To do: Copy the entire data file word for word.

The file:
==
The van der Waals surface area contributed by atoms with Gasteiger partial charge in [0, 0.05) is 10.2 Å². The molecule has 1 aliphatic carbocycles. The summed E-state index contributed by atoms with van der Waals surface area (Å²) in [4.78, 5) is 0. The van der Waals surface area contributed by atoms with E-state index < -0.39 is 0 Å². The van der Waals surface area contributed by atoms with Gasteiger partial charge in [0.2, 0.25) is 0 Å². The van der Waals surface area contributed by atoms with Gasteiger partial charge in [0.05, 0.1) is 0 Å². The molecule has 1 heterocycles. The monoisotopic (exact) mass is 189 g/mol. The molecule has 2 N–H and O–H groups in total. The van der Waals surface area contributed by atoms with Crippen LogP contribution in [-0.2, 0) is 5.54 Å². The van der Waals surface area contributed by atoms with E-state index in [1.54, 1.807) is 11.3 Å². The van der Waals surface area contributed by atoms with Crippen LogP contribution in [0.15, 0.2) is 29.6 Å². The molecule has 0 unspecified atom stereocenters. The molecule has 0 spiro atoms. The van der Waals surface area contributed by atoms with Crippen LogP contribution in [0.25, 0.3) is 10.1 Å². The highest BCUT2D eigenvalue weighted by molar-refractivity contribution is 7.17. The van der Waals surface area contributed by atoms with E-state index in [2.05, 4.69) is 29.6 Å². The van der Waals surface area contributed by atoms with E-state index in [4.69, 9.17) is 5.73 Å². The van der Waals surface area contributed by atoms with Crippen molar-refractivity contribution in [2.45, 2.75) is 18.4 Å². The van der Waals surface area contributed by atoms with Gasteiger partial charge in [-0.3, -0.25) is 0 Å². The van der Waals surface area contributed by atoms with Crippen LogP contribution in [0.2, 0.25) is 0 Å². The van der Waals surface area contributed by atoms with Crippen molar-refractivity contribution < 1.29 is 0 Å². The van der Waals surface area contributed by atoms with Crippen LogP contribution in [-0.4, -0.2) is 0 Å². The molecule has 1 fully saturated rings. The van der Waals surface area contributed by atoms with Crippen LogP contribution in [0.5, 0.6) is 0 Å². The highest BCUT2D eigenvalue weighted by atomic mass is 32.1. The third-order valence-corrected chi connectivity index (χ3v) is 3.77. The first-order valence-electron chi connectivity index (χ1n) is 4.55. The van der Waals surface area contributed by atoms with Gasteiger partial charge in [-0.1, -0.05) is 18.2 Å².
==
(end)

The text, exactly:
The van der Waals surface area contributed by atoms with Gasteiger partial charge in [0, 0.05) is 10.2 Å². The molecule has 1 aliphatic carbocycles. The summed E-state index contributed by atoms with van der Waals surface area (Å²) in [4.78, 5) is 0. The van der Waals surface area contributed by atoms with E-state index < -0.39 is 0 Å². The van der Waals surface area contributed by atoms with Gasteiger partial charge in [0.2, 0.25) is 0 Å². The van der Waals surface area contributed by atoms with Gasteiger partial charge in [0.05, 0.1) is 0 Å². The molecule has 1 heterocycles. The monoisotopic (exact) mass is 189 g/mol. The molecule has 2 N–H and O–H groups in total. The van der Waals surface area contributed by atoms with Crippen LogP contribution in [-0.2, 0) is 5.54 Å². The van der Waals surface area contributed by atoms with E-state index in [1.54, 1.807) is 11.3 Å². The van der Waals surface area contributed by atoms with Crippen LogP contribution in [0.15, 0.2) is 29.6 Å². The molecule has 0 unspecified atom stereocenters. The molecule has 0 spiro atoms. The van der Waals surface area contributed by atoms with Crippen LogP contribution in [0.25, 0.3) is 10.1 Å². The highest BCUT2D eigenvalue weighted by molar-refractivity contribution is 7.17. The van der Waals surface area contributed by atoms with E-state index in [2.05, 4.69) is 29.6 Å². The van der Waals surface area contributed by atoms with E-state index in [4.69, 9.17) is 5.73 Å². The van der Waals surface area contributed by atoms with Crippen molar-refractivity contribution in [2.45, 2.75) is 18.4 Å². The van der Waals surface area contributed by atoms with Gasteiger partial charge in [-0.3, -0.25) is 0 Å². The van der Waals surface area contributed by atoms with Crippen LogP contribution in [0.2, 0.25) is 0 Å². The van der Waals surface area contributed by atoms with Crippen molar-refractivity contribution < 1.29 is 0 Å². The van der Waals surface area contributed by atoms with Crippen LogP contribution in [-0.4, -0.2) is 0 Å². The molecule has 1 fully saturated rings. The van der Waals surface area contributed by atoms with Crippen LogP contribution in [0.5, 0.6) is 0 Å². The highest BCUT2D eigenvalue weighted by atomic mass is 32.1. The third-order valence-corrected chi connectivity index (χ3v) is 3.77. The first-order valence-electron chi connectivity index (χ1n) is 4.55. The van der Waals surface area contributed by atoms with Gasteiger partial charge in [-0.1, -0.05) is 18.2 Å².